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What's your story? What's your point?

Posted by administrator
Published on 02 August 2022

In its purest form, any presentation can be boiled down to two elements: a story and a point.

The 'point' of a presentation is like a sharp pin. 
The pin may be sharp, but it is also light. 
If I throw that pin at you, it would not matter how hard I threw it, it would probably get caught up in your clothing. The pin is too light. You would not 'get the point'.

So by itself, the point of a presentation does not have much impact on the listener.
Add to that, there are probably no points or messages that we have not already heard many times before:
'Never give up'; 'Follow your heart'; Don't judge a book...'; 'What you give is what you get', etc.
By themselves, none of these messages has much impact. 
In fact, most of them are clichés.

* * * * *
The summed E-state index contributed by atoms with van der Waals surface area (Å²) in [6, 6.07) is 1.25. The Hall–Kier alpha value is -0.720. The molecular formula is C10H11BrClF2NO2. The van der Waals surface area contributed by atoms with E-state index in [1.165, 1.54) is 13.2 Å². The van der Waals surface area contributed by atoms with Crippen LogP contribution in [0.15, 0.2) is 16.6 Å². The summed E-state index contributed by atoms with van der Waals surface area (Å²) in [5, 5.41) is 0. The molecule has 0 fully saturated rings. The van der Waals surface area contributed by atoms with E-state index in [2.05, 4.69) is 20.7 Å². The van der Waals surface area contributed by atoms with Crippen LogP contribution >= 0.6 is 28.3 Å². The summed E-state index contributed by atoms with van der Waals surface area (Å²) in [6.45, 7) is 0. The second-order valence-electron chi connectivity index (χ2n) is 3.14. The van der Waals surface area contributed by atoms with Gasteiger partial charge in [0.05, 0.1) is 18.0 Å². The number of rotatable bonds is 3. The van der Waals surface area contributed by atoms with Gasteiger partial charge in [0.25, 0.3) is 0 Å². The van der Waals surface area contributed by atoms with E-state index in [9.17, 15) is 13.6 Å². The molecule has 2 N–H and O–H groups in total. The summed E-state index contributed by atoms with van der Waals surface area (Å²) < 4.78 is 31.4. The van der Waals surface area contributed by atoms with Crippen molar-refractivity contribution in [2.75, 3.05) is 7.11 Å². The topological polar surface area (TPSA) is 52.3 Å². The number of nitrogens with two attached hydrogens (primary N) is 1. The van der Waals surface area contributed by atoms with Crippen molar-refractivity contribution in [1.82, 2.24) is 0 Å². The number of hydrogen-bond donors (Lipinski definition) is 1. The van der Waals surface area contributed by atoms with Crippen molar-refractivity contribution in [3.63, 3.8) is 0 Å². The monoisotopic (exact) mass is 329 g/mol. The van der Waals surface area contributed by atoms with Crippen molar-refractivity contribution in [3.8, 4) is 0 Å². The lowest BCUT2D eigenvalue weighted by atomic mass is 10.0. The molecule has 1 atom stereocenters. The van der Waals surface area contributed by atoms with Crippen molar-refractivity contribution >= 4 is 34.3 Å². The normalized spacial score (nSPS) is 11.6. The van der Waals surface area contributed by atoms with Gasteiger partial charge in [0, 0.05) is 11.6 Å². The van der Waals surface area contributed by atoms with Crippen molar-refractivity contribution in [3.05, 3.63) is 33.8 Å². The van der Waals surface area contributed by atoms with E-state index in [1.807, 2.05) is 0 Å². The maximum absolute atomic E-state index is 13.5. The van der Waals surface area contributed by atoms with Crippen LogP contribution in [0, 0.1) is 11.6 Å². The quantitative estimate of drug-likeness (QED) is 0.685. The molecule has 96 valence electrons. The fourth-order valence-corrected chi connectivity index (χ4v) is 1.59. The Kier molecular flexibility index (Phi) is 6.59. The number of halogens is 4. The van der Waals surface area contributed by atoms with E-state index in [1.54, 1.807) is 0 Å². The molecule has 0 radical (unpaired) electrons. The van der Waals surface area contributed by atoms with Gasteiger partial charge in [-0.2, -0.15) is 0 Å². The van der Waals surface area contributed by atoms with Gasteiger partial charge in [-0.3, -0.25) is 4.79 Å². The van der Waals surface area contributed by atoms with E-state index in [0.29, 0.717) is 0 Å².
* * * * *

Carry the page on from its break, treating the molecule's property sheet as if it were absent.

However, if I take my pin and attach it to a broom handle and then throw it at you:
now you will 'get the point'.
And that broom handle represents the stories, pictures, and analogies that make our point memorable and give it an impact. 
It is only through 'the story' that we can transform the message from tired cliché into something unique and original.

For over ten years I was part of an organisation that provided its members with a business or motivational book of the month. Over that period therefore I will have read at least 120 of those books (in reality many more). 
After a while, I started to become immune to the same old messages told in the same tired way.
The point is lost because any startling truth the first time you read it quickly becomes bland and cliché after twenty-five or thirty similar exposures.
Until that is, someone comes along with a new original angle that brings that truth back to life.
And that original angle is always connected to an original story or new perspective that revitalizes the point and in the process transfigures something we knew all along into one of those 'blinding flashes of the obvious.'

So a point needs the story to give it impact.
(And of course, a story, in turn, needs a point to give it meaning.)

Therefore whenever I am working with someone preparing a speech, a training, or a presentation, we will always test it against those two questions:
What's your story?  What's your point?

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